The boat's owner regarded him with wary neutrality. At first glance, the old fisherman thought, the lean, large-boned fellow looked out of place in ordinary traveller's clothing. His ice-blue eyes and narrow, distinctly northern nose hinted at noble birth among foggy, heavily forested coastal bogs and islands. Omer mistrusted men of noble birth, especially those with thick wrists more suited to broadswords than teacups, with skin weathered to rich bronze, not pale. The times were unsettled. The only honest enemy was the sea. There were too many goings-on and intrigues, for a man to let his guard down.
"Don't you remember me, Om?" the younger man asked.
The fisherman took another look. His yellow-gray, bushy eyebrows rose in surprised recognition. "P'fesser!" he exclaimed. "I never saw you so-no scholar's robe, no dirt on yer face. An' tha' beard, it ages you." He stretched out a leathery hand.
"You've only seen me in summer," Yan said. "I shave then, because of Michan's burrowing-mites, but now that the digging's done, I'm like anyone else, I'm afraid." His faint smile faded. "At least I was."
"And what are you now?" the boatman asked. "You look to be well worn by the road."
Yan hesitated. How much did he dare tell? He'd picked the West Wind because Omer had worked for Lazko, ferrying supplies to the dig, and artifacts back to Nahbor. But what did he really know about him? Eyes can't peer into a man's soul. "I've left the University on ... on extended research," he equivocated. "I go to New Roster. Will you take me there?"
"New Roster? Aya, it's a long sail. Nearly to th' other end a' the Reach."
"Will this be enough?" Yan asked, holding out copper and silver coins, a generous offer. "I must leave immediately."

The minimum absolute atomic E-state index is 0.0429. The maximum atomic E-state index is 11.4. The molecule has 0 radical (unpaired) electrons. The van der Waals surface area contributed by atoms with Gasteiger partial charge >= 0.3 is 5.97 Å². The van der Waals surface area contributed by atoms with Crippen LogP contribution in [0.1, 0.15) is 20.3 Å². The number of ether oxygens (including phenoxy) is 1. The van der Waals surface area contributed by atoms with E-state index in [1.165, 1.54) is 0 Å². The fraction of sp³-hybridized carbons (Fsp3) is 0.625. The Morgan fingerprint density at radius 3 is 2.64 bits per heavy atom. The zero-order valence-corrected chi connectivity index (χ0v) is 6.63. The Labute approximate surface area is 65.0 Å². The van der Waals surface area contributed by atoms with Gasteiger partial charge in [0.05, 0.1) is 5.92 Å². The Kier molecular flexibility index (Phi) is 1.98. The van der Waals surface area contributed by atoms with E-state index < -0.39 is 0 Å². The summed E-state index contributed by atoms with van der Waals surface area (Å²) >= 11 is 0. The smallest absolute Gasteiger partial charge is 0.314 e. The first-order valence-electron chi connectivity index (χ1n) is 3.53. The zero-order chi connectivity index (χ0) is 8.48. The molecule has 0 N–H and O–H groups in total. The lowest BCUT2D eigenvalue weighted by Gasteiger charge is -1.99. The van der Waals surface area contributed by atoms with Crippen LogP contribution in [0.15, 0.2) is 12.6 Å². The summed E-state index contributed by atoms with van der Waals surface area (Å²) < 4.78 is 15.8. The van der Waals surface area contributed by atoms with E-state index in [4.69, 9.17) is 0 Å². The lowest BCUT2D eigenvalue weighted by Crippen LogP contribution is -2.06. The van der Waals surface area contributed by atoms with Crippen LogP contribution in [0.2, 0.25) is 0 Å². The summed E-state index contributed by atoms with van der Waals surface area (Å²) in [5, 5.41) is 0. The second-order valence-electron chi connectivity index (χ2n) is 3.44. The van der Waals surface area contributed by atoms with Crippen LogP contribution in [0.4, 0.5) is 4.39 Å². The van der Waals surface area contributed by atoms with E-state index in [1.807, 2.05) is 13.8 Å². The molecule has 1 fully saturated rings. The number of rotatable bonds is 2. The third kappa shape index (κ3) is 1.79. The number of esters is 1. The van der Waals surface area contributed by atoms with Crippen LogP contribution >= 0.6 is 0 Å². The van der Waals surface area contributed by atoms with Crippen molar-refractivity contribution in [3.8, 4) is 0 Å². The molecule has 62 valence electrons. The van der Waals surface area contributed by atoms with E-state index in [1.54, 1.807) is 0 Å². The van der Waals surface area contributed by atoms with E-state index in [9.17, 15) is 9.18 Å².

"Aya, I'll take you there," the fisherman agreed. "And for that sum, you get meals, too. Is that all your gear, p'fesser? No crates or boxes? How can you do re-search wi'out your tools?"
Omer's words were casual, but Yan sensed falseness. I'm paranoid, he thought. He's only curious. The old man stared past him as if bidding the quaint, silvery wood buildings of Wain goodbye. "Well then, cast off tha' line," he said gruffly. "Na-just toss it on th' dock. Now push us away." Yan pushed at a piling with a foot, unbalancing as the boat slipped sideways. He caught a tarred stay with one arm and a leg, then dangled over the water until he could get his other leg back on board. He barked his shin, and as he bent to rub it, he missed seeing what Omer had seen: a gaunt figure emerging between shanties, robed and hooded in cloth the color of wet ashes, squinting at them over the low-angling sunlight that glared off the West Wind's wake.
"Can I help with anything?" Yan asked.
"You paid your passage." The fisherman's words came from aft, over the cabin roof. "Help any more than that, and you'll be bruised all over." Yan grimaced at the hoarse laugh that followed. Shrugging, he climbed aft and settled against the mast to watch the shoreline recede.